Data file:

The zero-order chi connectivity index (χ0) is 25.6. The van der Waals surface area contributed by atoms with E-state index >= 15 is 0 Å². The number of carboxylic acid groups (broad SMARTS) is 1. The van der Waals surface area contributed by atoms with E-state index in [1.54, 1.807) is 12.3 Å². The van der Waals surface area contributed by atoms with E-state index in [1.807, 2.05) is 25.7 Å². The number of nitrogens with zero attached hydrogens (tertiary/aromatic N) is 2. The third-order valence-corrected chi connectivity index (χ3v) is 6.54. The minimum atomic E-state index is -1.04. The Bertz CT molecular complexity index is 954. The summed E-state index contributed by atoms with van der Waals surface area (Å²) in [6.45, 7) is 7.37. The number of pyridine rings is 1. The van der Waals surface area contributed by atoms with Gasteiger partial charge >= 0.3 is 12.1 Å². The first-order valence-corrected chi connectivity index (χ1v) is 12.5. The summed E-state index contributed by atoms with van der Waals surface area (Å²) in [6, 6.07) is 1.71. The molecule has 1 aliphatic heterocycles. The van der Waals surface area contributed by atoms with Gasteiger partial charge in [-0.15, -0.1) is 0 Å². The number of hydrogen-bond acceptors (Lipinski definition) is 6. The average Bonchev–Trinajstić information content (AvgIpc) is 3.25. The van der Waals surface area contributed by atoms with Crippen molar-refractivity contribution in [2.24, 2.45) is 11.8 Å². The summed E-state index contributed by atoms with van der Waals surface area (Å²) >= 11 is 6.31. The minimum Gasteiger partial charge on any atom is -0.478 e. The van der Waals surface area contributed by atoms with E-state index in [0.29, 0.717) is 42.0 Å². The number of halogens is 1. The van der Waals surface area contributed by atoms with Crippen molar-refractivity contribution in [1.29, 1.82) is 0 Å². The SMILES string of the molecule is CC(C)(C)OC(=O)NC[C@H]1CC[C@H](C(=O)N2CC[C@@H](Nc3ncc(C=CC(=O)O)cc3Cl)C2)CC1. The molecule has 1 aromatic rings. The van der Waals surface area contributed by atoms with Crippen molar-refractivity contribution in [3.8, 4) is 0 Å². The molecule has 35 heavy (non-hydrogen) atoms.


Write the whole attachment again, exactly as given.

The zero-order chi connectivity index (χ0) is 25.6. The van der Waals surface area contributed by atoms with E-state index >= 15 is 0 Å². The number of carboxylic acid groups (broad SMARTS) is 1. The van der Waals surface area contributed by atoms with E-state index in [1.54, 1.807) is 12.3 Å². The van der Waals surface area contributed by atoms with E-state index in [1.807, 2.05) is 25.7 Å². The number of nitrogens with zero attached hydrogens (tertiary/aromatic N) is 2. The third-order valence-corrected chi connectivity index (χ3v) is 6.54. The minimum atomic E-state index is -1.04. The Bertz CT molecular complexity index is 954. The summed E-state index contributed by atoms with van der Waals surface area (Å²) in [6.45, 7) is 7.37. The number of pyridine rings is 1. The van der Waals surface area contributed by atoms with Gasteiger partial charge >= 0.3 is 12.1 Å². The first-order valence-corrected chi connectivity index (χ1v) is 12.5. The summed E-state index contributed by atoms with van der Waals surface area (Å²) in [6, 6.07) is 1.71. The molecule has 1 aliphatic heterocycles. The van der Waals surface area contributed by atoms with Gasteiger partial charge in [-0.15, -0.1) is 0 Å². The number of hydrogen-bond acceptors (Lipinski definition) is 6. The average Bonchev–Trinajstić information content (AvgIpc) is 3.25. The van der Waals surface area contributed by atoms with Crippen molar-refractivity contribution in [2.24, 2.45) is 11.8 Å². The summed E-state index contributed by atoms with van der Waals surface area (Å²) >= 11 is 6.31. The minimum Gasteiger partial charge on any atom is -0.478 e. The van der Waals surface area contributed by atoms with E-state index in [0.29, 0.717) is 42.0 Å². The number of halogens is 1. The van der Waals surface area contributed by atoms with Crippen molar-refractivity contribution in [1.29, 1.82) is 0 Å². The SMILES string of the molecule is CC(C)(C)OC(=O)NC[C@H]1CC[C@H](C(=O)N2CC[C@@H](Nc3ncc(C=CC(=O)O)cc3Cl)C2)CC1. The molecule has 1 aromatic rings. The van der Waals surface area contributed by atoms with Crippen molar-refractivity contribution in [3.8, 4) is 0 Å². The molecule has 35 heavy (non-hydrogen) atoms.